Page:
A passive digital footprint is a data trail that you leave online accidentally. When you visit a website, for example, the web server may record your IP address, which identifies your Internet service provider and approximate location. While your IP address may vary and does not include any personally identifiable information, it is nevertheless regarded as a part of your digital footprint. Your search history, which is retained by some search engines while you are logged in, is a more personal component of your passive digital footprint.

Data that you intentionally submit online is considered an "active digital footprint." Because you anticipate the data to be seen and/or saved by another person, sending an email contributes to your active digital footprint. Your digital footprint expands as you send more emails. Because most individuals save their email online, the communications you send may be accessible for several years or more.

Ransomware

As you might guess, the ransom in ransomware refers to the act of demanding a sum of money in exchange for releasing the system from any harm caused by the malware.

Ransomware is a subclass of malware that differs in that its actual function is served after a system has been infected, limiting access to files and data on the system, and notifying the system's owner or users.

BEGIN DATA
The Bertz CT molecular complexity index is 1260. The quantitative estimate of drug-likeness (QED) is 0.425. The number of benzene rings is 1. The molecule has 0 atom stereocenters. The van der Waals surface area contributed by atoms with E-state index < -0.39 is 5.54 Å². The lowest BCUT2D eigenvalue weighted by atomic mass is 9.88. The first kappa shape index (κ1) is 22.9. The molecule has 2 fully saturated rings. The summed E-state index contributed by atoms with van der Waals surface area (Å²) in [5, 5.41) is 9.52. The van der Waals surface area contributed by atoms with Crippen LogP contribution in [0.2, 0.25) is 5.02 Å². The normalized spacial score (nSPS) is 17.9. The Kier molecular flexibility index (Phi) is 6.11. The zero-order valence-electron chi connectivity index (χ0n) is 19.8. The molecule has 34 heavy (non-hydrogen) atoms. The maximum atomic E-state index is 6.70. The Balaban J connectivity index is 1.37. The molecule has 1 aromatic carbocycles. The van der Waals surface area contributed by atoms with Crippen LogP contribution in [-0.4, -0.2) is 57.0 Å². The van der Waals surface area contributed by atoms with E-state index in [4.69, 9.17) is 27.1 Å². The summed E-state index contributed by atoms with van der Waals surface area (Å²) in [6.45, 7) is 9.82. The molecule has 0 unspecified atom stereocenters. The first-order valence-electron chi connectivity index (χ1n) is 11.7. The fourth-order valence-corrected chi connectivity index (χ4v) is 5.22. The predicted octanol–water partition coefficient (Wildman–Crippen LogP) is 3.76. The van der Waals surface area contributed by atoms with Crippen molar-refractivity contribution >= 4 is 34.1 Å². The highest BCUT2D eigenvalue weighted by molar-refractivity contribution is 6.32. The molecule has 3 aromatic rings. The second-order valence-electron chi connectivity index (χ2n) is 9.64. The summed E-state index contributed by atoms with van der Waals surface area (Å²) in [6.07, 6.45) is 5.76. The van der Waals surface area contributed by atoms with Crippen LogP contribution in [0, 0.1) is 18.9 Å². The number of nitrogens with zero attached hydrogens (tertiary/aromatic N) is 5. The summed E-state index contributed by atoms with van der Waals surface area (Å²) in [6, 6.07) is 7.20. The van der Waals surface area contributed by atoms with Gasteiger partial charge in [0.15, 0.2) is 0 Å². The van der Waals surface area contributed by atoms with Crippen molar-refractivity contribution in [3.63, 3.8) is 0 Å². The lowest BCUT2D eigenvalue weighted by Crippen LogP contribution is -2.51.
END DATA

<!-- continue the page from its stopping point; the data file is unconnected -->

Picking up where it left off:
Dark Web

The dark web is a section of the World Wide Web that can only be accessed with specialized software. The most widely used program is known as TOR. It enables users to connect on networks anonymously without disclosing identifying information such as personal locations.

TOR, or The Onion Router, is a free and open-source software program developed by US military researchers to allow for the sharing of information in a completely anonymous manner. They eventually made this available to the public, producing white noise and obscuring messages for security considerations. The program is used to disguise the identities of users.

Malware

Malware is a general word for malicious computer programs that are designed to inflict harm and exploit weaknesses in a system, service, or computer network.

Understanding malware is critical since billions of malware attacks are carried out each year. In 2020, around 5.6 billion malware attacks occurred, a decrease from 2019.

Malware is software that infects computer systems, devices, networks, and servers. To infect devices, hackers and bad actors frequently employ phishing emails, malicious files that victims mistakenly download, corrupted hardware, and other means.